Things to remember while using CDN for Sitecore websites

We had many learnings while using CDN for our different types of Sitecore websites, so thought to share here, if get useful to others! Before that I want to share one of few interesting incidents that left a message to us for configuring CDN carefully.

We believe that Sitecore resolves the Site using host name from the request URL, so for serving media requests we do not need to forward cookies or any other parameters from CDN to Sitecore CD servers. That's very true, but partially. If you are thinking for providing the best user experience to end-users, you need to take care more than this.

Now, consider a case that a user is publishing a new Content Page that have few images related to it also got published on your one more Publihing Target Databases. First request of this page came to one of many clustered servers on the same time when your publishing got finished. What are the chances that all those images will be visible to that first view of the page, 100%? No, not at all. Let's see why.

You know that CDN manages sticky session using a cookie (i.e, AWSELB for AWS CloudFront). We normally need sticky session for content pages. So, we never forget forwarding Cookies from CDN to CD servers and don't do the same for media files as media files has nothing to do with Cookies. In such cases, the first request of content page went to a server i.e, A. But, the images might get served from different servers say B, C, etc. (as we set them not to carry cookies) and think the images are yet to get reflected on any of these servers due to publishing or caching delay of a second. So, content of the page will be served properly but images will return 404 and CDN will cache the response for few minutes. It means we are still leaving with chances that end-users will get disturbed page layout for few minutes. This also gets applied to Stylesheet or Javascript files as well if they are served from Sitecore items. We can fix the issue if we apply sticky session forwarding for media requests as well.

CDN Configurations for caching media files

  1. Forward Cookies those play role in maintaining sticky session (i.e. AWSELB cookiefor all media items (To fix above explained issue)
  2. Forward Querystrings (To support Media Querystring parameters explained here for responsive websites)
  3. Never cache such media files those are protected i.e, those have disclaimers. You can keep them in a separate media folder and apply rule not to cache such URL patterns.
  4. If your media items are getting changed rarely, keep bigger caching duration i.e, 1 hour, otherwise keep it little as 5 minutes. Or to get more accurate results, Instead of all above rules, you can also get benefits of 304 if-modified-since header to serve media requests.

CDN Configurations for caching content pages

  1. If it's a pure static site without any user logins or protections, you can serve the site without forwarding any parameter.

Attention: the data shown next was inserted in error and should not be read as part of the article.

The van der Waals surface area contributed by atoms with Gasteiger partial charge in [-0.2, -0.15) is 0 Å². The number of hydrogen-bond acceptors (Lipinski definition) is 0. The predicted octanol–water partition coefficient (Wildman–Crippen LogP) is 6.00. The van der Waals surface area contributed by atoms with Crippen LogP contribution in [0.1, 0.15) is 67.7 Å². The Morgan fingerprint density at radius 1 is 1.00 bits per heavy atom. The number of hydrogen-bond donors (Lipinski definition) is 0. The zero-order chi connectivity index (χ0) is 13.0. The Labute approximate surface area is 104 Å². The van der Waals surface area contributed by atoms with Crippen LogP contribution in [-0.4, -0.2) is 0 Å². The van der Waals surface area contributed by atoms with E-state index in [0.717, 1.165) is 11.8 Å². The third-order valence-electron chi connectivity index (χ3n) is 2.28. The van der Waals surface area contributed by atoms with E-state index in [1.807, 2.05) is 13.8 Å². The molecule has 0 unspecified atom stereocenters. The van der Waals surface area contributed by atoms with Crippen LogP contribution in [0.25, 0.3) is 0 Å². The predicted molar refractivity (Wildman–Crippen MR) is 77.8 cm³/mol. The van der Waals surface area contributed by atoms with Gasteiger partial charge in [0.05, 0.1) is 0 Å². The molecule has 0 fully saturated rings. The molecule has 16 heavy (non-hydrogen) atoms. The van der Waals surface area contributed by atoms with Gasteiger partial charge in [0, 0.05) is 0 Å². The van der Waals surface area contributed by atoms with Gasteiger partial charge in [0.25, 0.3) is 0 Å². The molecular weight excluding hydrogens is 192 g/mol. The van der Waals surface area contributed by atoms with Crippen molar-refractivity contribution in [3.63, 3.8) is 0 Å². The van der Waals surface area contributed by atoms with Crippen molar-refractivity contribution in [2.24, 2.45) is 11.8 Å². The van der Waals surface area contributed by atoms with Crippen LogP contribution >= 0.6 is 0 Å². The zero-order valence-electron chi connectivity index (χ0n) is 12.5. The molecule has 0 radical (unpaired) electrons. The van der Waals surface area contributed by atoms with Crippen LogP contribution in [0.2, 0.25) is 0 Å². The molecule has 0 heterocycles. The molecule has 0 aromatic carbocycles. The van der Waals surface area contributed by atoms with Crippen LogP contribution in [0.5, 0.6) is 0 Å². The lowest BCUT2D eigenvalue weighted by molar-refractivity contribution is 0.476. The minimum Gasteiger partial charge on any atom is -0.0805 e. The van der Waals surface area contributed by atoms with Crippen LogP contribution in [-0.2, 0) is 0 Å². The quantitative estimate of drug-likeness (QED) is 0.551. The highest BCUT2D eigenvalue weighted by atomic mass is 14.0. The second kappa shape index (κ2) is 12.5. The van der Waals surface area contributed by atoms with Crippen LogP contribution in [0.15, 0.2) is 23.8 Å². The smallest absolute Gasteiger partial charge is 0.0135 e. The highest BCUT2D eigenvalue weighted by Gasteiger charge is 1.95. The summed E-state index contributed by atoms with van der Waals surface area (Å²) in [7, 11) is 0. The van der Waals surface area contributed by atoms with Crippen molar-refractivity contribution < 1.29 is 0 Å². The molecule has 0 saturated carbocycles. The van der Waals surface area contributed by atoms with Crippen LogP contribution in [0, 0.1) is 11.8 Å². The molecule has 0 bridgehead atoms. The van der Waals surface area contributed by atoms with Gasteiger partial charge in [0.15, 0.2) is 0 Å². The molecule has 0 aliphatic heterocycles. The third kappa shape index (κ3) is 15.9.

2. If your site is developed for multi device support, you must forward Referrer and User-Agent request headers.
  3. If your site is having any kind of login facility or requires session or has cookie-oriented responsive or adaptive architecture, you must forward Cookies header.
  4. If you have implemented security based on IP Addresses, you must forward X-Forwarded-For header.
  5. If you have implemented Browser Based Content Negotiation, you must forward Accept, Accept-Language, etc. parameters.
  6. If you are using functionalities like personalization, secured content, etc. you can avoid content caching on CDN.
  7. Never cache HTML content served through other than GET request.

So, for getting best usage of CDN with best user experience, you must have knowledge how your website are developed and behaves.

Comments

  1. Is anyone faced with [http://cdnsun.com/](http://cdnsun.com/) ? I need CDN for my project and i am not in rush. There are a lot of services and i am newbie in this, that's why i need your advice. We have online store and now we are growing for new countries. That's why i need good CDN.

    ReplyDelete
    Replies
    1. Choosing the best CDN depends on how it match your budget and requirements. You can find best CDN providers - http://www.thetoptens.com/best-content-delivery-network-cdn-providers/. Compare CDNs - http://www.cdnreviews.com/cdn-comparison/.

      I have no idea about cdnsun, but have used Incapsula and AWS CloudFront, both are better.

      Things to consider before choosing service provider:
      - Your Bandwidth requirement & Cost (For that you need to understand how they measure it)
      - Scalability, availability in different regions and disaster recovery
      - How quickly it updates your content after constant updates (Cache clearing time needed)
      - Of course service SLA.

      If you are switching to CDN first time, developers might need to optimize content headers to get optimal use of any CDN.

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